Automobile aficionados traveled from all over the region to show off their vehicles on Saturday.
For the first time, Hamblen County vintage automobile fans got to view classic as well as newer vehicles at the Panther Creek State Park Car Show sponsored by JTEKT and the Hamblen County Car Club, with the proceeds going to the Friends of Panther Creek.
Vehicles from throughout East Tennessee were present at the event, including a red 1986 Nissan 300ZX driven by Skip Ray of Morristown, a family heirloom dating back to when the vehicle was purchased off the showroom floor in Ohio.
“I might have the only foreign car (at the car show),” said Ray, a veteran of Operation Desert Storm while serving in the U.S. Army. “I’ve got pictures of my aunt in the car when it was brand new.”
Ray said everything mechanically inside his sports car is original except for the transmission, which has been replaced twice. The cloth seats have been replaced by black leather seats with red trim to match the exterior of the vehicle.
Ray acquired the vehicle from his wife, and said the car has been in the family since day one – and he plans to keep it that way.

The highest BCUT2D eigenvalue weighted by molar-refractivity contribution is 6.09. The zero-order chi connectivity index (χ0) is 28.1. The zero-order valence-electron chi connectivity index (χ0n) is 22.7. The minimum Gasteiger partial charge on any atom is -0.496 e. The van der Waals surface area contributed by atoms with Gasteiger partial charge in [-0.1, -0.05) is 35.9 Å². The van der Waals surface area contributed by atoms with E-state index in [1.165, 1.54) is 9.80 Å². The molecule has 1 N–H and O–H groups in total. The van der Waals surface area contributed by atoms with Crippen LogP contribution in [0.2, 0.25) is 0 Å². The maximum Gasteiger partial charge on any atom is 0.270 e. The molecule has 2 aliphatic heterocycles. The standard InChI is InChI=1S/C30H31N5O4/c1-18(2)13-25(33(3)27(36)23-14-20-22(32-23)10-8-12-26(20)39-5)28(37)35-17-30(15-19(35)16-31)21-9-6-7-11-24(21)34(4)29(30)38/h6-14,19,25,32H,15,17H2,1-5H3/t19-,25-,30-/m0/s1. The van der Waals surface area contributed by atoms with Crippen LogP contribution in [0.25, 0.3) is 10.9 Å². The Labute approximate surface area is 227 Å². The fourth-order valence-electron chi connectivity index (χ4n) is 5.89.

“She didn’t want it anymore, so I got it off her,” he said. “It’s not for sale. That’s grounds for divorce.”
Ray’s Nissan was far from the only vehicle displayed during the show. Some of the cars featured were a 1957 Chevrolet Bel Air, a 1964 Chevrolet Impala, two 1967 Chevy II Novas, a 1967 Shelby Cobra, and a rare 1971 Chevy Impala. Also featured were three Ford Mustangs from 1966, 1967 and 1993. Newer cars provided by Tarr Chevrolet and Tarr Hyundai GMC were also displayed.
One well-known vehicle at the Panther Creek Car Show was a 1916 American LaFrance fire truck, the first fire truck in Morristown. The truck was purchased in 1916 by the Morristown Fire Department for $9,000, which is around $220,000 in today’s currency.
“That truck replaced the horse and wagon,” said Lt. Darrell Hodge, of the Morristown Fire Department. “Departments were making that switch all over the country, not just Morristown.”
“(These trucks) didn’t have joints back then. To get the power from the engine to the ground, you needed a chain drive and pulleys,” said Lt. Danny Case.